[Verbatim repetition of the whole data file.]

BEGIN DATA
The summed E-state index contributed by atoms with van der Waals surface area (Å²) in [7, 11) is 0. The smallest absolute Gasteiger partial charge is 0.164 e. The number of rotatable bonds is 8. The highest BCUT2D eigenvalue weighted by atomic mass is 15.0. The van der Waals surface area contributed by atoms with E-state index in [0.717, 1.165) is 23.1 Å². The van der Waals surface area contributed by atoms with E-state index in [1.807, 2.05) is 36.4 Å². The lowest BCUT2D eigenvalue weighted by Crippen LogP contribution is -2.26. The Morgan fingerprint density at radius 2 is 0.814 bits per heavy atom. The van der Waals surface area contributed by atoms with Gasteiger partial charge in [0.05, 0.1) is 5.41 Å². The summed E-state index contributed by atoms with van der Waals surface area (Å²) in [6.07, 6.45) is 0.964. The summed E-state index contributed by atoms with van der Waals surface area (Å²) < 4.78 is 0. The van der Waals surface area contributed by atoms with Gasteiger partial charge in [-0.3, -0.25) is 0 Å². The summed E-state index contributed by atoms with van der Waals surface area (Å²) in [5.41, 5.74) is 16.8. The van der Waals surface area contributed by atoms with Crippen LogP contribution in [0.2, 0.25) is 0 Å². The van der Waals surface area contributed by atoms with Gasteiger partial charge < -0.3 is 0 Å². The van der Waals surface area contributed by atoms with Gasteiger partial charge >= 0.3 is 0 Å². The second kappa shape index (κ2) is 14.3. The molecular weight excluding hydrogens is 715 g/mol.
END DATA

The summed E-state index contributed by atoms with van der Waals surface area (Å²) in [7, 11) is 0. The smallest absolute Gasteiger partial charge is 0.164 e. The number of rotatable bonds is 8. The highest BCUT2D eigenvalue weighted by atomic mass is 15.0. The van der Waals surface area contributed by atoms with E-state index in [0.717, 1.165) is 23.1 Å². The van der Waals surface area contributed by atoms with E-state index in [1.807, 2.05) is 36.4 Å². The lowest BCUT2D eigenvalue weighted by Crippen LogP contribution is -2.26. The Morgan fingerprint density at radius 2 is 0.814 bits per heavy atom. The van der Waals surface area contributed by atoms with Gasteiger partial charge in [0.05, 0.1) is 5.41 Å². The summed E-state index contributed by atoms with van der Waals surface area (Å²) in [6.07, 6.45) is 0.964. The summed E-state index contributed by atoms with van der Waals surface area (Å²) < 4.78 is 0. The van der Waals surface area contributed by atoms with Gasteiger partial charge in [-0.3, -0.25) is 0 Å². The summed E-state index contributed by atoms with van der Waals surface area (Å²) in [5.41, 5.74) is 16.8. The van der Waals surface area contributed by atoms with Crippen LogP contribution in [0.2, 0.25) is 0 Å². The van der Waals surface area contributed by atoms with Gasteiger partial charge < -0.3 is 0 Å². The van der Waals surface area contributed by atoms with Gasteiger partial charge >= 0.3 is 0 Å². The second kappa shape index (κ2) is 14.3. The molecular weight excluding hydrogens is 715 g/mol.